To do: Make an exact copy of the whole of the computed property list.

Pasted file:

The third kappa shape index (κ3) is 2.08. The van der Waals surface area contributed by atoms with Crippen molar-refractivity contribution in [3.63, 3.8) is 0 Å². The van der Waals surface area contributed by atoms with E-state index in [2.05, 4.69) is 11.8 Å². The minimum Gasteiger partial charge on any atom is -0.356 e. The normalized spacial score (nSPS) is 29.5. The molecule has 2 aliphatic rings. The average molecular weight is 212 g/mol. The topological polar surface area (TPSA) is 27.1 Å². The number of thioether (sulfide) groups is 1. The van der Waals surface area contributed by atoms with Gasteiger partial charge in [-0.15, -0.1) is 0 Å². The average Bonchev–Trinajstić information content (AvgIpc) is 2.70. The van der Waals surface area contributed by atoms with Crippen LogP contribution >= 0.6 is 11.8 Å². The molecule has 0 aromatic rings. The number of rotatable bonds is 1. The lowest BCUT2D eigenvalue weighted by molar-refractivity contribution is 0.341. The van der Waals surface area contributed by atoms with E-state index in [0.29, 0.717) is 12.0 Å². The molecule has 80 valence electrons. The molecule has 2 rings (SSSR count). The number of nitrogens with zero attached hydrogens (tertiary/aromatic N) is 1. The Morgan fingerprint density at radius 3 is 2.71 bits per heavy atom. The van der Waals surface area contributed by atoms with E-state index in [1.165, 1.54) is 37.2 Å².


The third kappa shape index (κ3) is 2.08. The van der Waals surface area contributed by atoms with Crippen molar-refractivity contribution in [3.63, 3.8) is 0 Å². The van der Waals surface area contributed by atoms with E-state index in [2.05, 4.69) is 11.8 Å². The minimum Gasteiger partial charge on any atom is -0.356 e. The normalized spacial score (nSPS) is 29.5. The molecule has 2 aliphatic rings. The average molecular weight is 212 g/mol. The topological polar surface area (TPSA) is 27.1 Å². The number of thioether (sulfide) groups is 1. The van der Waals surface area contributed by atoms with Gasteiger partial charge in [-0.15, -0.1) is 0 Å². The average Bonchev–Trinajstić information content (AvgIpc) is 2.70. The van der Waals surface area contributed by atoms with Crippen LogP contribution >= 0.6 is 11.8 Å². The molecule has 0 aromatic rings. The number of rotatable bonds is 1. The lowest BCUT2D eigenvalue weighted by molar-refractivity contribution is 0.341. The van der Waals surface area contributed by atoms with E-state index in [0.29, 0.717) is 12.0 Å². The molecule has 80 valence electrons. The molecule has 2 rings (SSSR count). The number of nitrogens with zero attached hydrogens (tertiary/aromatic N) is 1. The Morgan fingerprint density at radius 3 is 2.71 bits per heavy atom. The van der Waals surface area contributed by atoms with E-state index in [1.165, 1.54) is 37.2 Å².